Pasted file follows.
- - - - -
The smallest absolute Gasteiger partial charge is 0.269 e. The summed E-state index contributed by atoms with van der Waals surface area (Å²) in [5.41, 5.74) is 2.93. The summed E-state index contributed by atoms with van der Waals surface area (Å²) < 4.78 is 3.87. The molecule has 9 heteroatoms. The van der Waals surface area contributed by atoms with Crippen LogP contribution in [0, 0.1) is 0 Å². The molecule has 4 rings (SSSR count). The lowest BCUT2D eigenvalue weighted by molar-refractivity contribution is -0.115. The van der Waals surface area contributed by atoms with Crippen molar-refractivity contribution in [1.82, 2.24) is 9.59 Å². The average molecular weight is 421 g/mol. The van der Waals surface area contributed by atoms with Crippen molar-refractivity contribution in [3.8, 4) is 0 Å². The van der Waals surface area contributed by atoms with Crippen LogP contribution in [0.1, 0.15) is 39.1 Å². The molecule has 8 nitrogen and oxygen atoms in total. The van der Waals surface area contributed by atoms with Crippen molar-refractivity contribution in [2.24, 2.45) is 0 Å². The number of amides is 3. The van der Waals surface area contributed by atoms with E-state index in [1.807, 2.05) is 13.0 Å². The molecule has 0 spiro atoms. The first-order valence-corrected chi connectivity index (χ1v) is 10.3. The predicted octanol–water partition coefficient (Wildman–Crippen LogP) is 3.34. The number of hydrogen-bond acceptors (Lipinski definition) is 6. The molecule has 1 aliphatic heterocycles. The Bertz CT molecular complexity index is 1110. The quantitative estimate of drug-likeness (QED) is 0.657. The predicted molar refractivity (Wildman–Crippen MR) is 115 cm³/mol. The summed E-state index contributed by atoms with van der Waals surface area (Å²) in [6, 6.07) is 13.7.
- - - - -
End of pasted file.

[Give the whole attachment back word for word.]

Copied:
The smallest absolute Gasteiger partial charge is 0.269 e. The summed E-state index contributed by atoms with van der Waals surface area (Å²) in [5.41, 5.74) is 2.93. The summed E-state index contributed by atoms with van der Waals surface area (Å²) < 4.78 is 3.87. The molecule has 9 heteroatoms. The van der Waals surface area contributed by atoms with Crippen LogP contribution in [0, 0.1) is 0 Å². The molecule has 4 rings (SSSR count). The lowest BCUT2D eigenvalue weighted by molar-refractivity contribution is -0.115. The van der Waals surface area contributed by atoms with Crippen molar-refractivity contribution in [1.82, 2.24) is 9.59 Å². The average molecular weight is 421 g/mol. The van der Waals surface area contributed by atoms with Crippen molar-refractivity contribution in [3.8, 4) is 0 Å². The van der Waals surface area contributed by atoms with Crippen LogP contribution in [0.1, 0.15) is 39.1 Å². The molecule has 8 nitrogen and oxygen atoms in total. The van der Waals surface area contributed by atoms with Crippen molar-refractivity contribution in [2.24, 2.45) is 0 Å². The number of amides is 3. The van der Waals surface area contributed by atoms with E-state index in [1.807, 2.05) is 13.0 Å². The molecule has 0 spiro atoms. The first-order valence-corrected chi connectivity index (χ1v) is 10.3. The predicted octanol–water partition coefficient (Wildman–Crippen LogP) is 3.34. The number of hydrogen-bond acceptors (Lipinski definition) is 6. The molecule has 1 aliphatic heterocycles. The Bertz CT molecular complexity index is 1110. The quantitative estimate of drug-likeness (QED) is 0.657. The predicted molar refractivity (Wildman–Crippen MR) is 115 cm³/mol. The summed E-state index contributed by atoms with van der Waals surface area (Å²) in [6, 6.07) is 13.7.